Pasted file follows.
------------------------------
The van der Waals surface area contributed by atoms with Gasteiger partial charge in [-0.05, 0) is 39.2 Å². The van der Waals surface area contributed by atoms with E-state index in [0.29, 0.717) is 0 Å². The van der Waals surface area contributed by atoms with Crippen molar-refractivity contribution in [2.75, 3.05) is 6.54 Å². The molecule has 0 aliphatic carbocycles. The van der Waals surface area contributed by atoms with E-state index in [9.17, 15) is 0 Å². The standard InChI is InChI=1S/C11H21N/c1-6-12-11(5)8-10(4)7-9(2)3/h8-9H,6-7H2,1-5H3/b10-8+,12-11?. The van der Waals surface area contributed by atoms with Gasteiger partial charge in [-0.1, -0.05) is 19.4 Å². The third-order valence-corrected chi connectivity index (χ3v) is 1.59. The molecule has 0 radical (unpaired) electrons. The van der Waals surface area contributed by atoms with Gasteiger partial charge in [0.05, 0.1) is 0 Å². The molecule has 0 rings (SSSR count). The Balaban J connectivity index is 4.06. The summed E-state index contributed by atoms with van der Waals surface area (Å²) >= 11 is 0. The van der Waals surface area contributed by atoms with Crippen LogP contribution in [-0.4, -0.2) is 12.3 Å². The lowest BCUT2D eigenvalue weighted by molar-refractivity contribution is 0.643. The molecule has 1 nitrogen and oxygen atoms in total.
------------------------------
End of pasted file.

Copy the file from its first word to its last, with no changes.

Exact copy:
The van der Waals surface area contributed by atoms with Gasteiger partial charge in [-0.05, 0) is 39.2 Å². The van der Waals surface area contributed by atoms with E-state index in [0.29, 0.717) is 0 Å². The van der Waals surface area contributed by atoms with Crippen molar-refractivity contribution in [2.75, 3.05) is 6.54 Å². The molecule has 0 aliphatic carbocycles. The van der Waals surface area contributed by atoms with E-state index in [9.17, 15) is 0 Å². The standard InChI is InChI=1S/C11H21N/c1-6-12-11(5)8-10(4)7-9(2)3/h8-9H,6-7H2,1-5H3/b10-8+,12-11?. The van der Waals surface area contributed by atoms with Gasteiger partial charge in [-0.1, -0.05) is 19.4 Å². The third-order valence-corrected chi connectivity index (χ3v) is 1.59. The molecule has 0 radical (unpaired) electrons. The van der Waals surface area contributed by atoms with Gasteiger partial charge in [0.05, 0.1) is 0 Å². The molecule has 0 rings (SSSR count). The Balaban J connectivity index is 4.06. The summed E-state index contributed by atoms with van der Waals surface area (Å²) >= 11 is 0. The van der Waals surface area contributed by atoms with Crippen LogP contribution in [-0.4, -0.2) is 12.3 Å². The lowest BCUT2D eigenvalue weighted by molar-refractivity contribution is 0.643. The molecule has 1 nitrogen and oxygen atoms in total.